‘During lockdown I watched as my bank account went down and down, and I’ve had to ask myself how much energy do I want to put into [my business], should I look at new things or take an early retirement?’

Wareing, who owns two London restaurants, Marcus at The Berkeley Hotel in Knightsbridge and The Gilbert Scott at St Pancras, says he experienced ‘some dark days,’ adding that ‘life is full of lots of challenges. I’ve had some great highs and some really weird lows and some tough times. As a chef I feel lost without my kitchen.’

His ‘burning desire’ was ‘to get back in my chef’s jacket. I’m tired of the doom and gloom. We’ve come together as an industry, we’ve got choppy roads ahead but we have to manage that and welcome our guests with smiles and a glass of champagne.’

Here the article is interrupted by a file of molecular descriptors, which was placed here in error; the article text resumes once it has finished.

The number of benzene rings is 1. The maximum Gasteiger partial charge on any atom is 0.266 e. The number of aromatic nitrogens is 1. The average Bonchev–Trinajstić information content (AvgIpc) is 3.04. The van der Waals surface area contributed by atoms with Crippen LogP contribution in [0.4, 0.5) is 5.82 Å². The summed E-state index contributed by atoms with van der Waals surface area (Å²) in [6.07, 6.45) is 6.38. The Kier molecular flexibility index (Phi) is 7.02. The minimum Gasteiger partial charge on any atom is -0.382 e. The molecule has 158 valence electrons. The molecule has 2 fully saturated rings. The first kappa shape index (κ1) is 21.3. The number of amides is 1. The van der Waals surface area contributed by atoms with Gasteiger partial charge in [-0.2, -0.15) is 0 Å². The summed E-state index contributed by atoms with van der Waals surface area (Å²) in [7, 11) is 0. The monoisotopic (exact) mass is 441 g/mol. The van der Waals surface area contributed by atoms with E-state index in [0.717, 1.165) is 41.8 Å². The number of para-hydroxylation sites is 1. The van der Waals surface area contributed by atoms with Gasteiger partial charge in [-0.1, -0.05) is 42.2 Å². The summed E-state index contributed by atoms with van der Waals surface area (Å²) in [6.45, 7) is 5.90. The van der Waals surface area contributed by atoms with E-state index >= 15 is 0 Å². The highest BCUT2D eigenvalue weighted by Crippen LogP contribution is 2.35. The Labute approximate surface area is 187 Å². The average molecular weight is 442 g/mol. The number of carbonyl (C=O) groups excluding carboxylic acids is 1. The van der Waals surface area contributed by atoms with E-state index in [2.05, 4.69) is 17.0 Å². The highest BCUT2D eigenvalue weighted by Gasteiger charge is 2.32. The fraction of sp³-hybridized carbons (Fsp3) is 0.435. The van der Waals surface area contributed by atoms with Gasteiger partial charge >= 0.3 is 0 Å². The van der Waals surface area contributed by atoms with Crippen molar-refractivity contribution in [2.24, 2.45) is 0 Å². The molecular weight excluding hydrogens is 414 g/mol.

Wareing re-opened his restaurant Marcus this week after a closure of six months but has warned that ‘the gamechanger will be another lockdown. It would be catastrophic for the industry [and] restaurants would close like dominoes.’

Listen to the full interview with Marcus Wareing on the latest edition of Biting Talk presented by William Sitwell by clicking on the audio player above. This week’s guests include the UK Hospitality spokesperson and government lobbyist Kate Nicholls who reveals ‘the iron fist’ in her velvet glove, East London baker Francesca Strange of The Proof, up-and-coming chef Olivia Burt, and Biting Talk’s mixologist Farhad Heydari.

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50 Kitchen Gadgets Under $50 To Make You Feel Like A Professional Chef